Turn 3 was the last turn needed, and since the scenario was written for 5 turns, this shows my lack of planning. Hoping for a quick score, I had committed most of my forces forward with high EW scores, but we learned an important lesson in Strike Legion today: 2 points of EW is HUGE! His EW score of 8, compared to my 6, was massive. You can see, in the pic below, all 3 of my tanks that managed to exit. What you dont see is the pile in my corner showing that between the dead and the Brewed Up, Aron had smoked 17 of my 20 tanks. Yea, I'd call that an effective last stand.
Final score of TSE2 was 51-15. 2 for 2, Aron, congrats!
I had a lot of fun. I always do, when I have a great opponent to play against, but I am starting to feel a little more comfortable with this game. It still is a tad clunky, and we havent even TOUCHED any of the fiddly parts yet, but we're about ready to try our own hand at force composition.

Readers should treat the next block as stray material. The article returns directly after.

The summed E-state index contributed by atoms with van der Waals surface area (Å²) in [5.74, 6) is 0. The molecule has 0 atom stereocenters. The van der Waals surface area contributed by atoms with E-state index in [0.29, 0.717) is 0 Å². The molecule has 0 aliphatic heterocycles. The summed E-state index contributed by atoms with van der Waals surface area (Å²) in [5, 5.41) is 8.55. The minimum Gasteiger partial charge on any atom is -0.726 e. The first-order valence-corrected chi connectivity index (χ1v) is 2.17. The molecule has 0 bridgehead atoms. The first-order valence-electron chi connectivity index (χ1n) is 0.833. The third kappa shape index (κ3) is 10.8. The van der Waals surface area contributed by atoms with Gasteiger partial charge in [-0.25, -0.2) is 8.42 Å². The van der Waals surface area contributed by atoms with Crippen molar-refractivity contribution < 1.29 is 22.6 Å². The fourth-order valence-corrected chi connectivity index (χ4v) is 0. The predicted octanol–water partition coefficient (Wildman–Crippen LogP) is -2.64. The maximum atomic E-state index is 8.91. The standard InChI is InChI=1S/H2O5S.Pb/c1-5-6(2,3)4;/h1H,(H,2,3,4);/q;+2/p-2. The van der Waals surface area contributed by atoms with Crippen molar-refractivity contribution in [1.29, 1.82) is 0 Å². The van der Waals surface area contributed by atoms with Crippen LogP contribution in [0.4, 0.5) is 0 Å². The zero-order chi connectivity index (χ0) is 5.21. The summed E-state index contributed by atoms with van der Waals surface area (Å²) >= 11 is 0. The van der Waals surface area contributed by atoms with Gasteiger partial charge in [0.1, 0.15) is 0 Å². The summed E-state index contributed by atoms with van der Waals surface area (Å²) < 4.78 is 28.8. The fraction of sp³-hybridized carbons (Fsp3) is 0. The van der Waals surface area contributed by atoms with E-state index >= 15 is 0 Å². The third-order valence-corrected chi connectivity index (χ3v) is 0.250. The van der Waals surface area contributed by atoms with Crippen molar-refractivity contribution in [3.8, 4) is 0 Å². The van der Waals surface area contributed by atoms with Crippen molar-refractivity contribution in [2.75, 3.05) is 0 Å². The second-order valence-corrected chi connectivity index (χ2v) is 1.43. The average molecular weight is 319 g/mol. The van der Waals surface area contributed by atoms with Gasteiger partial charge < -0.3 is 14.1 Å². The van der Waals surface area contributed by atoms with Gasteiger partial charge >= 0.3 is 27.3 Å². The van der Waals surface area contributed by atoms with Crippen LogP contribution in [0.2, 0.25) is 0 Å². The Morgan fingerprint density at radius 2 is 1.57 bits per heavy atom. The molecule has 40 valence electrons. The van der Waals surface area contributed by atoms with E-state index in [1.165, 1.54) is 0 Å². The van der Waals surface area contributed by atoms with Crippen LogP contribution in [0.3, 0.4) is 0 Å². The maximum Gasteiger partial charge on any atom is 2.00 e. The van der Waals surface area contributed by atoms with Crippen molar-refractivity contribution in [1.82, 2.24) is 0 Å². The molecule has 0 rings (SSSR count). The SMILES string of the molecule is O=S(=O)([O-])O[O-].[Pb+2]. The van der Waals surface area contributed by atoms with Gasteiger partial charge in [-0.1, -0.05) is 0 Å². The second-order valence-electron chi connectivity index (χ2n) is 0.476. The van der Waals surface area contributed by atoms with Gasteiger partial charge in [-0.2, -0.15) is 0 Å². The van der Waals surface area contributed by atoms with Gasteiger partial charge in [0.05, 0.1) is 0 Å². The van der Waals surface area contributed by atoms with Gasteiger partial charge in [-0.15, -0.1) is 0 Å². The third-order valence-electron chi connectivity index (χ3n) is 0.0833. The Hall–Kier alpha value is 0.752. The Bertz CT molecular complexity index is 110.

Our thoughts? A lot of these come from the first timer's reactions, but we've tested a fair number of games together, so I agree with a lot of them. These are for the author, in hopes that if and when he redoes these rules, we hope he takes these to heart.
We really wish the author would write his numbers as a numeric value, instead of as text. It is so much easier to scan for a "3" in a paragraph than a "three".
Modifiers would be so much better if they were listed in bullet point, chart or table. Written into the text as they are, they tend to be harder to find (and its one thing to read the numbers while relaxing in the evening, and quite another thing trying to digest rules on the fly while in a firefight. They just need to be set apart and/or stand out better than they do.